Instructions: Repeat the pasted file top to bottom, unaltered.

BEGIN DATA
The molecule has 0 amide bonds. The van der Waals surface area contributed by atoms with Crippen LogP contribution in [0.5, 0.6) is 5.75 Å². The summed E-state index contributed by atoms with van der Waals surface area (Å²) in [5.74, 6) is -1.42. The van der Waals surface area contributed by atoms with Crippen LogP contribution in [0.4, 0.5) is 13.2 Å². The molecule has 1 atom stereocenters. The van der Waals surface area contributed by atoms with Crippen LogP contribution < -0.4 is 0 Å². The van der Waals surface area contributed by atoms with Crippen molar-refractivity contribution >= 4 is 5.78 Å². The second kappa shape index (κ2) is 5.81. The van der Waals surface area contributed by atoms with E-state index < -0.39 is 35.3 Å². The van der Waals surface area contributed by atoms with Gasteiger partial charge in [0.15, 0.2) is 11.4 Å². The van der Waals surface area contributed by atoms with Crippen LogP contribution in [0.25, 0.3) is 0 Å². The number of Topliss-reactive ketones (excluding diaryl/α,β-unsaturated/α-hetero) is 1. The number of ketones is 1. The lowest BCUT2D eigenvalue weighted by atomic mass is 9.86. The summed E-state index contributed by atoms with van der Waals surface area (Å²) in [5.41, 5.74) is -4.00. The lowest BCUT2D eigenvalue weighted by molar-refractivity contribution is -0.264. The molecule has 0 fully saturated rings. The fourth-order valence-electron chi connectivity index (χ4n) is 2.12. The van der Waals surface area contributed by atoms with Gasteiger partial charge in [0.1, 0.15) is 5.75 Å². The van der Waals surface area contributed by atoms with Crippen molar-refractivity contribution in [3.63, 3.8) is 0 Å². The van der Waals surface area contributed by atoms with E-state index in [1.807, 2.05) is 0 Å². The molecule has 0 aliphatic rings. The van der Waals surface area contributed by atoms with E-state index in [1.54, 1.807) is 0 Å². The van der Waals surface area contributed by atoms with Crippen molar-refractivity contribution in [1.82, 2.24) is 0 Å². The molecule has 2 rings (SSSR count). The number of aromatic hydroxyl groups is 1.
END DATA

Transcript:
The molecule has 0 amide bonds. The van der Waals surface area contributed by atoms with Crippen LogP contribution in [0.5, 0.6) is 5.75 Å². The summed E-state index contributed by atoms with van der Waals surface area (Å²) in [5.74, 6) is -1.42. The van der Waals surface area contributed by atoms with Crippen LogP contribution in [0.4, 0.5) is 13.2 Å². The molecule has 1 atom stereocenters. The van der Waals surface area contributed by atoms with Crippen LogP contribution < -0.4 is 0 Å². The van der Waals surface area contributed by atoms with Crippen molar-refractivity contribution >= 4 is 5.78 Å². The second kappa shape index (κ2) is 5.81. The van der Waals surface area contributed by atoms with E-state index < -0.39 is 35.3 Å². The van der Waals surface area contributed by atoms with Gasteiger partial charge in [0.15, 0.2) is 11.4 Å². The van der Waals surface area contributed by atoms with Crippen LogP contribution in [0.25, 0.3) is 0 Å². The number of Topliss-reactive ketones (excluding diaryl/α,β-unsaturated/α-hetero) is 1. The number of ketones is 1. The lowest BCUT2D eigenvalue weighted by atomic mass is 9.86. The summed E-state index contributed by atoms with van der Waals surface area (Å²) in [5.41, 5.74) is -4.00. The lowest BCUT2D eigenvalue weighted by molar-refractivity contribution is -0.264. The molecule has 0 fully saturated rings. The fourth-order valence-electron chi connectivity index (χ4n) is 2.12. The van der Waals surface area contributed by atoms with Gasteiger partial charge in [0.1, 0.15) is 5.75 Å². The van der Waals surface area contributed by atoms with Crippen molar-refractivity contribution in [3.63, 3.8) is 0 Å². The van der Waals surface area contributed by atoms with E-state index in [1.807, 2.05) is 0 Å². The molecule has 0 aliphatic rings. The van der Waals surface area contributed by atoms with E-state index in [1.54, 1.807) is 0 Å². The van der Waals surface area contributed by atoms with Crippen molar-refractivity contribution in [1.82, 2.24) is 0 Å². The molecule has 2 rings (SSSR count). The number of aromatic hydroxyl groups is 1.